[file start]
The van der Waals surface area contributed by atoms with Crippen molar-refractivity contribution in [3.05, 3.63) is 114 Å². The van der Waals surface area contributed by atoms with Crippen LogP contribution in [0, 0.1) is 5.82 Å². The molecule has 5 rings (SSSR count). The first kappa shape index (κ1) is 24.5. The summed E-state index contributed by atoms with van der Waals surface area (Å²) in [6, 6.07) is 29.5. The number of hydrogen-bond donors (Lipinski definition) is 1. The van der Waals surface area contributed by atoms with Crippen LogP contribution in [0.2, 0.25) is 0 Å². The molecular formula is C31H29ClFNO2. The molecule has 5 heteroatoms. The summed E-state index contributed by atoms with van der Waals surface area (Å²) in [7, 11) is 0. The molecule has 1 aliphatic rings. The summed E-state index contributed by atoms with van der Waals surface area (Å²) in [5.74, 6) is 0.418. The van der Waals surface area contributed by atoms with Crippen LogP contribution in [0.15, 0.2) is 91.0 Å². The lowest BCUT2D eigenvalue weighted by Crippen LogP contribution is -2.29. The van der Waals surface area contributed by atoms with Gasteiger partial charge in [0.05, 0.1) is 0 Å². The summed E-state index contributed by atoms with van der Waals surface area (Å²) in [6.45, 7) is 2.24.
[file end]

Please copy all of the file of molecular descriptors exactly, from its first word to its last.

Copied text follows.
The van der Waals surface area contributed by atoms with Crippen molar-refractivity contribution in [3.05, 3.63) is 114 Å². The van der Waals surface area contributed by atoms with Crippen LogP contribution in [0, 0.1) is 5.82 Å². The molecule has 5 rings (SSSR count). The first kappa shape index (κ1) is 24.5. The summed E-state index contributed by atoms with van der Waals surface area (Å²) in [6, 6.07) is 29.5. The number of hydrogen-bond donors (Lipinski definition) is 1. The van der Waals surface area contributed by atoms with Crippen LogP contribution in [0.2, 0.25) is 0 Å². The molecular formula is C31H29ClFNO2. The molecule has 5 heteroatoms. The summed E-state index contributed by atoms with van der Waals surface area (Å²) in [7, 11) is 0. The molecule has 1 aliphatic rings. The summed E-state index contributed by atoms with van der Waals surface area (Å²) in [5.74, 6) is 0.418. The van der Waals surface area contributed by atoms with Crippen LogP contribution in [0.15, 0.2) is 91.0 Å². The lowest BCUT2D eigenvalue weighted by Crippen LogP contribution is -2.29. The van der Waals surface area contributed by atoms with Gasteiger partial charge in [0.05, 0.1) is 0 Å². The summed E-state index contributed by atoms with van der Waals surface area (Å²) in [6.45, 7) is 2.24.